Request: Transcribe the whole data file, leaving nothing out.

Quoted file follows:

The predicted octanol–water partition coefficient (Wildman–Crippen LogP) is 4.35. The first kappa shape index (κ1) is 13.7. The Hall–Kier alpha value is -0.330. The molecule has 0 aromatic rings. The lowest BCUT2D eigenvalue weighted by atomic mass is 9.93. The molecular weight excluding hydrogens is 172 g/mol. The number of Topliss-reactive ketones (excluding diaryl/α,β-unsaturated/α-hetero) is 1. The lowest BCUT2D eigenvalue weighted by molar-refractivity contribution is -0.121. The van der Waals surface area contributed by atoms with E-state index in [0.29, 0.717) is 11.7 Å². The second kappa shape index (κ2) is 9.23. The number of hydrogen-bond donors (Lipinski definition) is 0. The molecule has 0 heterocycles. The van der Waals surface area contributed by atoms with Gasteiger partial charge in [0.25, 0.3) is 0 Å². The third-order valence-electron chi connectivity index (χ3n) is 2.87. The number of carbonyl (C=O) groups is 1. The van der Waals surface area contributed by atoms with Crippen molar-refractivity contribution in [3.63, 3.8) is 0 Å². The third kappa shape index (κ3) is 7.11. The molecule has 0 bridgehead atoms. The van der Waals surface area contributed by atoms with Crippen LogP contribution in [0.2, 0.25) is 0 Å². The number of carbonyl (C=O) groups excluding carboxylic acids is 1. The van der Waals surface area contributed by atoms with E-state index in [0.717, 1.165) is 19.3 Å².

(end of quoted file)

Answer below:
The predicted octanol–water partition coefficient (Wildman–Crippen LogP) is 4.35. The first kappa shape index (κ1) is 13.7. The Hall–Kier alpha value is -0.330. The molecule has 0 aromatic rings. The lowest BCUT2D eigenvalue weighted by atomic mass is 9.93. The molecular weight excluding hydrogens is 172 g/mol. The number of Topliss-reactive ketones (excluding diaryl/α,β-unsaturated/α-hetero) is 1. The lowest BCUT2D eigenvalue weighted by molar-refractivity contribution is -0.121. The van der Waals surface area contributed by atoms with E-state index in [0.29, 0.717) is 11.7 Å². The second kappa shape index (κ2) is 9.23. The number of hydrogen-bond donors (Lipinski definition) is 0. The molecule has 0 heterocycles. The van der Waals surface area contributed by atoms with Gasteiger partial charge in [0.25, 0.3) is 0 Å². The third-order valence-electron chi connectivity index (χ3n) is 2.87. The number of carbonyl (C=O) groups is 1. The van der Waals surface area contributed by atoms with Crippen molar-refractivity contribution in [3.63, 3.8) is 0 Å². The third kappa shape index (κ3) is 7.11. The molecule has 0 bridgehead atoms. The van der Waals surface area contributed by atoms with Crippen LogP contribution in [0.2, 0.25) is 0 Å². The number of carbonyl (C=O) groups excluding carboxylic acids is 1. The van der Waals surface area contributed by atoms with E-state index in [0.717, 1.165) is 19.3 Å².